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Hi Afghani,

You raised great points, and I too often have heated debates with my peers in the "modern" building careers about what constitutes "good building practices." Making money, speed, and how easy something is, does not make it a "good idea." I would add that just because something is modern does not make it superior to something that is ancient in design and application. Since most buildings today will not last even 100 years, I find much of modernity, useless.

I would challenge you on making a stronger effort to find those that do practice these old ways, and not just videos. The internet is a great place to meet folks, exchange ideas, learn, and expand your knowledge of skill sets you want and need. Yet, spend more time finding the real person, doing the real work, and less time on videos that may (or may not) have good information in them. I know that living in a "first world" nation it can be more of a challenge than where people still have to live and build more naturally, but it is feasible. Germany has many "traditional arts and crafts" people and organizations all over the country. I would be glad to help you vet them to determine which is of worth and help you find mentors in the traditions you are interested in. I have a student of mine that comes there on a regular basis each year, that speaks both German, English, and a few other languages. He is well versed in timber framing and other traditional skill sets.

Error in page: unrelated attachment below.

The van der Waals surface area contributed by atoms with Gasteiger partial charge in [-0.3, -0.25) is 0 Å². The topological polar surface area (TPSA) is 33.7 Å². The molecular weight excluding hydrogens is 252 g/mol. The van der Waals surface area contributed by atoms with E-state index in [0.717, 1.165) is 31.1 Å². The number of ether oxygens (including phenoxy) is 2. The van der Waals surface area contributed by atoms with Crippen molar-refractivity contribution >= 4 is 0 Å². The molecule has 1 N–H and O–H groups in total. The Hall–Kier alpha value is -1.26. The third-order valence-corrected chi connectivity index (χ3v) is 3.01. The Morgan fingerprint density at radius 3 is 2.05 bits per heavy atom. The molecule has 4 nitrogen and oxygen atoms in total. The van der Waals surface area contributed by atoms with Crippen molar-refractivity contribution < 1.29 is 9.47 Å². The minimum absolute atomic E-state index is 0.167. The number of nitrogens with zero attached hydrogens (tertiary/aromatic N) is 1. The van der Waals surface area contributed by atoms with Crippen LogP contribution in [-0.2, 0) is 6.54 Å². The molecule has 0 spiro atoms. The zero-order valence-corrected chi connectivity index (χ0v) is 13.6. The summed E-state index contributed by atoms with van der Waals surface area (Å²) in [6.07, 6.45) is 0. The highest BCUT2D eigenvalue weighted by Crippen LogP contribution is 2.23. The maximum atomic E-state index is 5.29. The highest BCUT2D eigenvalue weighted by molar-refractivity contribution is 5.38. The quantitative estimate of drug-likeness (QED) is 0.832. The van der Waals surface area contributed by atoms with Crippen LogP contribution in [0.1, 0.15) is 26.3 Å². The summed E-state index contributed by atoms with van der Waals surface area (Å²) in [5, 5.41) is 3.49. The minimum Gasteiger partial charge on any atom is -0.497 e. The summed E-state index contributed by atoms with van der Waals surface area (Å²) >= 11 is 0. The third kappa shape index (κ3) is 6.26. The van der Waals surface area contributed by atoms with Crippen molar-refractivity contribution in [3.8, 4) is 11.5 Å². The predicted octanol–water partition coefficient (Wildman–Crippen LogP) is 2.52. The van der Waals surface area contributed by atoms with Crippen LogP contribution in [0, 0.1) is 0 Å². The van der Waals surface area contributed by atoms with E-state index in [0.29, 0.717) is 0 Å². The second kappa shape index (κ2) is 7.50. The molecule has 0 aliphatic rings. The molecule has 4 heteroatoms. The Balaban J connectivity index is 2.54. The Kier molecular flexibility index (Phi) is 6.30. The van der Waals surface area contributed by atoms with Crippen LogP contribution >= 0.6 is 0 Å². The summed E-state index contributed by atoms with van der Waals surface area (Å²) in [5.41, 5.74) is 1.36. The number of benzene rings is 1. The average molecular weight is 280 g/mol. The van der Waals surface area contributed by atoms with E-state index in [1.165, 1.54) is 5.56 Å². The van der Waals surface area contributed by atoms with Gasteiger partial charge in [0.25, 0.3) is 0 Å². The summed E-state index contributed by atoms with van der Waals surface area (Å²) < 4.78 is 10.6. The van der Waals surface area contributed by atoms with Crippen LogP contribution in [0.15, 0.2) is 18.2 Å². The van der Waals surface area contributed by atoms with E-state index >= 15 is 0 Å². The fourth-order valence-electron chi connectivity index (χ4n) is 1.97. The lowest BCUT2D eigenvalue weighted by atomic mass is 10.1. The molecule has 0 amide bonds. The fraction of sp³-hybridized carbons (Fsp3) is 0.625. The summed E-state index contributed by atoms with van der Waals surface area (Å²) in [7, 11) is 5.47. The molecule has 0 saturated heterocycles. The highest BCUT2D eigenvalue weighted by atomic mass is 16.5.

Regards,

j
 
Afghani Nurmat
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Location: southern germany
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Hi Jay,
I would be totally interested! Especially if you know people or now how to get to them who have experience with cob and the like. Beeing a trained blacksmith I do know a little about restoring old buildings, but what i am really interested in is beeing able to build a "biodegradable" house myself. One that will be a beautiful, comfortable, energy-efficient and sound home for my family and future generations.

Take care,
Afghani